In that spirit, let me offer a heuristic (perhaps someone can make it into a pattern...), as follows:

In the context of this heuristic, I would describe a related family of AbstractPattern? descendents: Since every PatternPractice? includes both the pattern and its PatternContext, any ProvenPractice with Pattern A and PatternContext B becomes a NeoPractice? when either A or B is changed to C.

Within this framework, any PatternPractice? (whether Neo, Proto, or Proven) can be described as bad if it fails to work and good if it works. I leave the definition of "work" as an exercise for the reader.

I think an AntiPattern, as described by JimCoplien (and referenced above by KielHodges), might be a PatternPractice? that can be shown not to work with ANY PatternContext.

I chose UsedManyTimes? instead of UsedThreeTimes because I'm not sure that there's any magic in "three"...there's another pattern here in Wiki [(TwoIsAnImpossibleNumber)] that talks about counting as "zero, one, many".

I hope I've captured the spirit of ToddCoram's point here: A ProvenPractice that has been demonstrated to work a large number of times in certain contexts might still not work at all in other contexts.

Furthermore, since a PatternContext is itself an AbstractPattern? (either composed or primitive), a PatternContext of an existing good ProvenPractice might change if someone discovers a subpattern of one of its PrimitivePattern components (and every AbstractPattern? must have at least ONE PrimitivePattern).

My intent in this last point is to emphasize that the good- or bad- ness of EVERY pattern can change, no matter how many times its been used, when someone identifies or discovers additional structure within itself or its context.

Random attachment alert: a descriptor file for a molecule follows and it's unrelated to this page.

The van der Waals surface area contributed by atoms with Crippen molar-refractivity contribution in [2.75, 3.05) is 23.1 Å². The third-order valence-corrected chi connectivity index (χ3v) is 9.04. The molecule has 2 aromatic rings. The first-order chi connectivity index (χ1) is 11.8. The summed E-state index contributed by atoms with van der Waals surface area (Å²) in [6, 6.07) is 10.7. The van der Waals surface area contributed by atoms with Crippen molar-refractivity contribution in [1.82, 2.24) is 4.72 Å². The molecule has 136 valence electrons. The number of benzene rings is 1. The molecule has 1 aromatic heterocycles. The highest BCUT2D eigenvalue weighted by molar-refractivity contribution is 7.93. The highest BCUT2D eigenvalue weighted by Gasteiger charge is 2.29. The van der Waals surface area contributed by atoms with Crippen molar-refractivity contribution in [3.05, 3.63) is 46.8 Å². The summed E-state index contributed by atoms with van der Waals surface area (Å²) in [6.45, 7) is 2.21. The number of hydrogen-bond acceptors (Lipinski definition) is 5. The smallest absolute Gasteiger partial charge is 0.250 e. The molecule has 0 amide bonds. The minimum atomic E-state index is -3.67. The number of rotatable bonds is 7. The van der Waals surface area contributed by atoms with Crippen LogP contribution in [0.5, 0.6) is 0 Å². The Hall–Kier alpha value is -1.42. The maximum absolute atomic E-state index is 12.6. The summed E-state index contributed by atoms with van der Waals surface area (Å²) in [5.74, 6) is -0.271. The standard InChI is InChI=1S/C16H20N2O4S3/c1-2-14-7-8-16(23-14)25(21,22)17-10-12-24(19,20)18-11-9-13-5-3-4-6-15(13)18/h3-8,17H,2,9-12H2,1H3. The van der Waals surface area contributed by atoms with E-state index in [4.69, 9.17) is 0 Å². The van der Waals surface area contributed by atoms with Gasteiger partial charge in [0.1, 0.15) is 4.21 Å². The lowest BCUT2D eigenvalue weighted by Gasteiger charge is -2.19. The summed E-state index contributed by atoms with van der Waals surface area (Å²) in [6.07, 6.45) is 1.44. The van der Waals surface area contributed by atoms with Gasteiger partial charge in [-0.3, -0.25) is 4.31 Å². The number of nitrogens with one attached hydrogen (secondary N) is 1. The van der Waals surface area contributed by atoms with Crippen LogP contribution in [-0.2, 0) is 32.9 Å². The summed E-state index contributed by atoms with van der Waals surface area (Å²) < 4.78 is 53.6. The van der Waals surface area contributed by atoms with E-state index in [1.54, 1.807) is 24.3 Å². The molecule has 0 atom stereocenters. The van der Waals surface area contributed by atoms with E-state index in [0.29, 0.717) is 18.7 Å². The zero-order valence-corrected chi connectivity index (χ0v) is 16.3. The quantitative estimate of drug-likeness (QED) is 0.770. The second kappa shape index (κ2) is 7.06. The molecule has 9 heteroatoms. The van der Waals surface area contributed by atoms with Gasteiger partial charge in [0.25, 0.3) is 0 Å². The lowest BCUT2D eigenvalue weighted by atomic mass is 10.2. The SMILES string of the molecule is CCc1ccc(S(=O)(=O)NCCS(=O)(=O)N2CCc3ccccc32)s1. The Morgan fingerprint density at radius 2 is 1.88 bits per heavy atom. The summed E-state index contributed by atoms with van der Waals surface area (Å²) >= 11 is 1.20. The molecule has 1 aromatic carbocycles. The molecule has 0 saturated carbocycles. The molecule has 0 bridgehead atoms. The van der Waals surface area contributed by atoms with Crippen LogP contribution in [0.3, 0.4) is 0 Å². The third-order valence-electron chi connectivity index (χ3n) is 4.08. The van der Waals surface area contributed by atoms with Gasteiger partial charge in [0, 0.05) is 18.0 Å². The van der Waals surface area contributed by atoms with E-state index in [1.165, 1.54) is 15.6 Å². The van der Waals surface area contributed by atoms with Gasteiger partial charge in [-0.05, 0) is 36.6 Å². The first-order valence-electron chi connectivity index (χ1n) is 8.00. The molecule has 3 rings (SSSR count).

I hope this helps...

-- TomStambaugh

an AntiPattern... might be a PatternPractice? that can be shown not to work with ANY PatternContext.

Some Patterns in AntiPattern have been described as sometimes an AntiPattern. (CargoCult is an example.) I think I prefer that something be one or the other or neither, but not both! --KielHodges

Can the ProtoPatterns concept be used more then just as a PatternWannaBe??

One of the great advantages of using the patterns form has been certain parts of our designs now have a well explained rationale. We know what the "forces" are and how they affect the "particular solution". In short we know and write down much of the "why" of the design.

The comparison between building architecture and software architecture has also led to comparisons between blueprints and software modeling languages such as the UnifiedModelingLanguage. However UML, like blueprints, does not in my opinion capture the rationale or the "why" aspect of things. Maybe the ProtoPattern concept can be used to supplement the "blue prints" we use to create software.

Perhaps ProtoPatterns do not have the same form as patterns. Perhaps relevant additions and subtractions must be made to the ProtoPatterns concept? In fact, the concept itself may be a pattern --UmarSyyid

See ArchitectsOnBlueprints, PatternProposals